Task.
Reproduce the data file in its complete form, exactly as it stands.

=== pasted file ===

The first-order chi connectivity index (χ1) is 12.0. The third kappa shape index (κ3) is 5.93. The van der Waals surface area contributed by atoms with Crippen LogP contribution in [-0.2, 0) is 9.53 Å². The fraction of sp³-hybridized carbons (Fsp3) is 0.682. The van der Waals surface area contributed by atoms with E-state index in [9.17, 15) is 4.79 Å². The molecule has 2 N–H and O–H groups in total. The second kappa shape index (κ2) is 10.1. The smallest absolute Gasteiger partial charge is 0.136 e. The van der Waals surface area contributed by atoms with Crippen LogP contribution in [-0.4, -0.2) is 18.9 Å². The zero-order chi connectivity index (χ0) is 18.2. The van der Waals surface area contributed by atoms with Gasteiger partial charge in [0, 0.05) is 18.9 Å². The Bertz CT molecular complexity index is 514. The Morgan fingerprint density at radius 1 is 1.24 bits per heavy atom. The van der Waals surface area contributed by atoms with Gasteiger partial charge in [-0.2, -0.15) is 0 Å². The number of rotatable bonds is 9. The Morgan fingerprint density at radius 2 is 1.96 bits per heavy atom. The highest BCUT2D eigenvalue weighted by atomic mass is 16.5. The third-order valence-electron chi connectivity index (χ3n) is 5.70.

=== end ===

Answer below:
The first-order chi connectivity index (χ1) is 12.0. The third kappa shape index (κ3) is 5.93. The van der Waals surface area contributed by atoms with Crippen LogP contribution in [-0.2, 0) is 9.53 Å². The fraction of sp³-hybridized carbons (Fsp3) is 0.682. The van der Waals surface area contributed by atoms with E-state index in [9.17, 15) is 4.79 Å². The molecule has 2 N–H and O–H groups in total. The second kappa shape index (κ2) is 10.1. The smallest absolute Gasteiger partial charge is 0.136 e. The van der Waals surface area contributed by atoms with Crippen LogP contribution in [-0.4, -0.2) is 18.9 Å². The zero-order chi connectivity index (χ0) is 18.2. The van der Waals surface area contributed by atoms with Gasteiger partial charge in [0, 0.05) is 18.9 Å². The Bertz CT molecular complexity index is 514. The Morgan fingerprint density at radius 1 is 1.24 bits per heavy atom. The van der Waals surface area contributed by atoms with Gasteiger partial charge in [-0.2, -0.15) is 0 Å². The number of rotatable bonds is 9. The Morgan fingerprint density at radius 2 is 1.96 bits per heavy atom. The highest BCUT2D eigenvalue weighted by atomic mass is 16.5. The third-order valence-electron chi connectivity index (χ3n) is 5.70.